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PILGRIM's PROGRESS

THIS WORLD,

D

Daded,
Τ Η Ε
FROM

TO
That which is to Come;
Delivered under the Similitude of a

RE A M.
In THREE P A R T S. A

Wherein is Discover'd
PART I.

PART III.
The Manner of his Setting

The several Difficulties and out; his dangerous Journey, Dangers he met with, and and safe Arrival at the the many Viciories he obDefired Country.

tained over the World, the PART II.

Fles and the Devil: ToThe Manner of his Setting gether with his happy Arout of Christian's Wife and rival at the Cæleftial City, Children; their dangerous and the Glory and Joy he Journey and safe Arrival found to his Eternal Comat the Defired Journey. fort. By JOHN BUN Y A N.

I have used Similitudes. Holea xii. 10. The THIRTY-FIRST EDITION, with the

Addition of a Number of CU T S.
The LIFE and DEATH of the AUTHOR.

NOTTINGHAM:
Printed by S. CRESWELL, New-Change.

141. $15

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W HEN at the first I took my pen in hand

VV Thus for to write, I did not understand
| That I at all should make a little book ,
In such a mode': Nay, I had undertook
To make another; which, when almost done,
Before I was aware, I this begun.

And thus it was; I writing of the way
And race of faints, in this our gospel day,
Fell suddenly into an ailegory
About their journey, and the way to glory,
In more than twenty things, which I set down :
This done, I lwenty more had in my crown;
And they again began to multiply,
Like sparks that from the coals of fire do fly.
Nay then, thought I, if that you breed so fart,
I'll put you by yourselves, left you at laft
Should prove ad infinitum, and eat out
The bock that I already am about.
Weil, so I did; but yet I did not think
To shew to all the world my pen and ink.
In such a mode; I only thought to make
I knew not what ; nor did I undertake.
Thereby to please my neighbouis. No, not I;
I did it my own felt to gratify,

Neither did I but vacant reasons spend
In this my scribble; nor did I intend
Bue to divert myself, in doing this,
From worser thoughts, which make me do amiss..

A 2.

Thus

Thus I set peneto paper with delight,
And quickly had my boughts in black and white.
For having now my method by the end,
Still as I pulld, it came ; and fo I penn’d
It down, until it came at last to be,
For length and breadth, the bigness which you fee.

Well, when I had thus put my ends together,
I hew'd them others, that I mighi fee whether
They would condemn them, or ihem justify:
And fome faid, Let them live: fome, I et them die :
Some said, John, print it ; others said, Not fo.
Some faid, it might do good; others said, No.

Now I was in a strait, and did not see
Which was the best thing to be done by me :
"At last I thought, since ye are thus divided,
I print it will, and so the case decided.

For, thought I, fome I fee would have it done,
Though others in that channel do not run :
To

prove then who advifed for the best,
Thus I thought fit to put it to che tett.
I farther thought, it now I did deny
Those that would have it, thus to gratify,
I did not know, but hinder them I might
Of that which would to them be great delight;
For those who were not for its coming forth,
I said to them, Offend

you Fam loathi Yet fince your brethren pleafed with it bez For to judge, till you do farther fee.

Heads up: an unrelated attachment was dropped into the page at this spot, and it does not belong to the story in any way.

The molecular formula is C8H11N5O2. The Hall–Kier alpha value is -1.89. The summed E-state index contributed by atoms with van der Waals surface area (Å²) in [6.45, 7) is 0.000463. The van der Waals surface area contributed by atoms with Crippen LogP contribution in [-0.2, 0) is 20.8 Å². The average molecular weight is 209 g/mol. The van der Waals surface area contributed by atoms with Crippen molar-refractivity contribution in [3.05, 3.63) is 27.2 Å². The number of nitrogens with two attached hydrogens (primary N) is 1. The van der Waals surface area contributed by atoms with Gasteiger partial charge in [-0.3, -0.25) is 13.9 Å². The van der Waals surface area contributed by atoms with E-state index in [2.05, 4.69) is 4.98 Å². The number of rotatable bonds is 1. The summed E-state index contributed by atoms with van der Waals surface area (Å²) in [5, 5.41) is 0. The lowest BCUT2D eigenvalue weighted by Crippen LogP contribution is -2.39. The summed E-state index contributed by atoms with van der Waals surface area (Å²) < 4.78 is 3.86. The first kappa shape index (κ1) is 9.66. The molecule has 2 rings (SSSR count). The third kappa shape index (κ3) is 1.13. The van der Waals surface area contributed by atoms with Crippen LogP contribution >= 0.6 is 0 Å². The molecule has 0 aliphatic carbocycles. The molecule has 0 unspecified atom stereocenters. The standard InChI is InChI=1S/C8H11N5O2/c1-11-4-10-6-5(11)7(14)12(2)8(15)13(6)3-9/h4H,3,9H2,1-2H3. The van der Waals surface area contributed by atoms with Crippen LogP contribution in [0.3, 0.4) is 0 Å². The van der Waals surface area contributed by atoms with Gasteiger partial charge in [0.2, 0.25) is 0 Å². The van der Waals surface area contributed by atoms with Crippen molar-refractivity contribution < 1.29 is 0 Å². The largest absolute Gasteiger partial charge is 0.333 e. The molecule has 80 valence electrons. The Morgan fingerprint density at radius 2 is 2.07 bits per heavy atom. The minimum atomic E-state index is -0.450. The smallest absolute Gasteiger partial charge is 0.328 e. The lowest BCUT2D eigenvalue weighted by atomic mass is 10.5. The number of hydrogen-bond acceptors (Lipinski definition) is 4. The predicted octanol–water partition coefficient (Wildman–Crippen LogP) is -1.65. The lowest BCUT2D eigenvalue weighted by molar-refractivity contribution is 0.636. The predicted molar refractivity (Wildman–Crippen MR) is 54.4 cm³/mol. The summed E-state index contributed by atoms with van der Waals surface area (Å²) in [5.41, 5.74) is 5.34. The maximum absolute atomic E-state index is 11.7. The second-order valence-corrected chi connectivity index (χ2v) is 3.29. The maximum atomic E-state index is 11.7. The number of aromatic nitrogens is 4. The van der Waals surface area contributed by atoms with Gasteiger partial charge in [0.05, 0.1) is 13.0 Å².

If that thou wilt not read, let it alone;
Some love the meat, fome love to pick a bone,
Yea, that I might them better moderate,
I did too with them thus expoftulate ;

May I not write in such a ftile as this;
In such a method too, and yet not miss
My end, thy good? Why may it not be done?
Dark clouds bring waters, when the bright bring none.
Yea, dark or bright, if they their filver drops
Cause to defcend, the earth, by yielding crops,
Gives praise to both, and carpeth not at either,
But treasures up the fruit they yield together :
Yea, fo commixes both, that in their fruit
None can distinguish this from that; they fuit

Her

Her well when hungry; but if she be full,
She spews out both, and makes their blefiing null,

You see the ways the fisherman doth take
To catch the filh; what engines doch he make :
Behold! how he engageth all his wits,
Allo his snares, lines, angles, hooks, and nets.
Yet fish there be, that neither hook nor line,
Nor snare, nor net, nor engine can make thine;
They must be grop'd for, and be tickled 800,
Or they will not be catch'd, whate'er you do.

How does the fowler seek to catch his game
By divers means! All which one cannot name :
His gun, his nets, his lime-twigs, light and bell;
He
creeps,

he

goes, he stands ; yea who can tell
Of all his postures? Yet there's none of these
Will make him master of what fowls he please.
Yea, he must pipe and whille to catch this ;
Yet, if he does so, thac bird he will miss.
If that a pearl may in a toad's head dwell,
And may be found too in an oyster Dell ;
If things that promise nothing, do contain
What better is than gold, who will disdain,
That have an inkling of it, there to look,
That they may find it ? Now my little book
(Tho' void of all those paintings that may make
It with this or the other man to take)
Is not without these things that do excell
What do in brave, but empty notions dwell.

Well, yet I am not fully satisfy'd,
That this your book will itand, when foundly try'do

Why, what's the matter Ii is dark; What tho'?'
But it is feign'd: What of that? I tro,
Some men by feigned words, as dark as mine,
Make truth to spangle, and its rays to shine!
But they want solidness : Speak, man, thy mind :
They drown the weak : as metaphors make blind.

Solidity, indeed, becomes the pen
Of him that writeth things divine to men.
But muft I needs want folidness, becaufe
By metaphors I (peak? Were not God's laws,
His gospel laws, in older time held forth,
By Shadows, types, and metaphors ? Yet loth

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